14 August 2007

in 2007

Scott Cummins and his colleagues at The University of Queensland have uncovered a potent mix of chemicals which acts like a cross between Chanel No 5 and Viagra-but only if you are a sea slug.

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Fats trigger immune defence

14 August 2007

in 2007

Synchrotron light delivers Nature paper for young scientist

Natalie Borg and colleagues from Monash and Melbourne universities have shown for the first time how the body’s immune defence system can be triggered by fats, sugars and other biological compounds, not just by proteins. The research, published recently in Nature, opens the way to potential new treatments for whole areas of disease such as infections, rheumatoid arthritis, juvenile-onset diabetes and some types of cancer.

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I am writing to alert you to a health and exercise story which has been released
today as part of the Fresh Science program. A combination of supplements readily
available in health food stores can double the rate at which an exercise program builds muscle and sheds body fat.

It’s all a matter of timing, according to Melbourne researchers.

The researchers found that people who consumed the supplements immediately before exercising with weights gained much more muscle and strength than those who took the same supplements at other times of the day. The supplements used were whey protein, isolated from milk, and creatine monohydrate, extracted from plants.

“This study is the first to demonstrate that timing the consumption of these supplements promotes better results from exercise,” said Dr Paul Cribb the lead researcher, from Victoria University. “This is a simple strategy that most adults could incorporate into their exercise programs.”

Whey protein is a high quality dairy protein which stimulates muscle growth, and is rapidly absorbed by the body.  Creatine monohydrate is thought to aid energy production.  Both supplements are widely available and have been shown in research to provide a variety of health benefits.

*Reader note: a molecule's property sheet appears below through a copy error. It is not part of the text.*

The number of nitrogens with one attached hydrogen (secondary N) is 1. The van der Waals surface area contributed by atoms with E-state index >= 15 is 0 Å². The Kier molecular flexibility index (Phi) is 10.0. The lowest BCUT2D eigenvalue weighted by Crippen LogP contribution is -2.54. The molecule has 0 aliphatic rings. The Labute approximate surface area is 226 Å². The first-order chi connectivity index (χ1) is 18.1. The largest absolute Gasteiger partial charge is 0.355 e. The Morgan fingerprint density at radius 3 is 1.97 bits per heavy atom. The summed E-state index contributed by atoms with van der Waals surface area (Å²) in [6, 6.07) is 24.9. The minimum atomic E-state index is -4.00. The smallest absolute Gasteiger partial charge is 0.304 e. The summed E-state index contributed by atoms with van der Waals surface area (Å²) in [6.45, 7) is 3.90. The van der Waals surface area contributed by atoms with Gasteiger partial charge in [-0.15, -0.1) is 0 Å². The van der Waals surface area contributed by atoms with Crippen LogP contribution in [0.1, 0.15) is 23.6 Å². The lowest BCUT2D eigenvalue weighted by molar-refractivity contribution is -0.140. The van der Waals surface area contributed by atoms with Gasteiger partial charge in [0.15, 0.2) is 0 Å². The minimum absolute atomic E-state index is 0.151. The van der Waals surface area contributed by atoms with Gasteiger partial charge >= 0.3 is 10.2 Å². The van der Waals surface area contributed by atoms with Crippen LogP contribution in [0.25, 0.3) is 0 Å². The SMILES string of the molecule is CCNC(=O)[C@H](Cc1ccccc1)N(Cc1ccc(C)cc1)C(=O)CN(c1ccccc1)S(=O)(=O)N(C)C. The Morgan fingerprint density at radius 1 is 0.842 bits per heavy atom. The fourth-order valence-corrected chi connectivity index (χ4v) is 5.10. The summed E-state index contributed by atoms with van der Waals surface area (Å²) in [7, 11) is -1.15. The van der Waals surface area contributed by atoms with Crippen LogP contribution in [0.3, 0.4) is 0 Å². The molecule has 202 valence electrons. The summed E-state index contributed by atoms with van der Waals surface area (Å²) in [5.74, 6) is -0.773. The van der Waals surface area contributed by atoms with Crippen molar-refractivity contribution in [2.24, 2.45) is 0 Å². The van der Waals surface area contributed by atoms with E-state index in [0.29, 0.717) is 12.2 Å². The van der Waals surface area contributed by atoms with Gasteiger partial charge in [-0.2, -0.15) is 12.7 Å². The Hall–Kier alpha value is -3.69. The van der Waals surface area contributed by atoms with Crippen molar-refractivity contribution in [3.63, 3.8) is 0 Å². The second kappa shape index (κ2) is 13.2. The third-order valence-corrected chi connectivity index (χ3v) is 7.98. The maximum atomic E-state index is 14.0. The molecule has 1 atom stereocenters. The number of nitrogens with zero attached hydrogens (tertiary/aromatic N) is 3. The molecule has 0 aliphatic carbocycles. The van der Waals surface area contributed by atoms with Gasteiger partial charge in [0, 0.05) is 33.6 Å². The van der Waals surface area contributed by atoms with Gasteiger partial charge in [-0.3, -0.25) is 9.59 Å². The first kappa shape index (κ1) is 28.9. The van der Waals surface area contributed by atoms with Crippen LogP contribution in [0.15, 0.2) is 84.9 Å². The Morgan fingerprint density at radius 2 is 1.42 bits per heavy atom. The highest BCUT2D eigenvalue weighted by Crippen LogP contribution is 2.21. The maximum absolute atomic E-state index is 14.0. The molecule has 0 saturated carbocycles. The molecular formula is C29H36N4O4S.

Adult males participated in a 10-week supervised resistance training program while consuming the supplements. Those who took the supplements directly before and after exercise showed significantly better improvements in strength and muscle (fat-free) mass compared to a control group. The control group performed the same resistance exercise program and took the same supplement at other times of the day.

The changes in body composition were confirmed by muscle analyses at the cellular and subcellular levels. And the benefits were obtained without the participants’ having to diet or disrupt their normal, healthy eating patterns.

Cribb argues that this information is not only important for athletes, but has much wider application. “Athletic performance and vanity aside, building muscle is a vital part of healthy ageing. An age-associated loss of muscle is thought to initiate many illnesses that shorten our lifespan such as osteoporosis, type-II diabetes, and heart disease.”

“This is one of very few studies that provides data on a safe, cost-effective strategy that can help maintain muscle mass through life.”

AST Sports Science supplied the supplements used in this research.

Paul Cribb is one of 16 Fresh Scientists who are presenting their research to school students and the general public for the first time thanks to Fresh Science, a national program hosted by the Melbourne Museum and sponsored by the Federal and Victorian governments, New Scientist, The Australian and Quantum Communications Victoria.  One of the Fresh Scientists will win a trip to the UK courtesy of the British Council to present his or her work to the Royal Institution.

Fighting septic shock

8 August 2006

in 2006

A potential new treatment for septic shock and other inflammatory diseases has been discovered by Monash Institute researchers.

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A new system for directing radiation to target cells has been developed in Melbourne. The new targeting system has the potential to specifically destroy cancer cells with minimal damage to healthy tissues.

The new targeting concept, for which an international patent is pending, uses a special class of radioactive atoms for which the radiation damage is confined to the molecules immediately adjacent to the radioactive atom.

The cell-killing effect is maximised by directing the radiation to the genetic material (DNA) of the target cell, with little effect on neighbouring cells.

“We expect that our targeting system will be particularly useful for small clusters of cancer cells, such as those that spread throughout the body when a cancer becomes more advanced,” says Dr Tom Karagiannis, research officer with the Peter MacCallum Cancer Centre where the system was devised.

Conventional cancer therapies such as surgery, radiotherapy and chemotherapy have resulted in a steady decline in cancer mortality rates over the years.  Only chemotherapy has the potential to be effective when the cancer has spread throughout the body, but often it is not effective.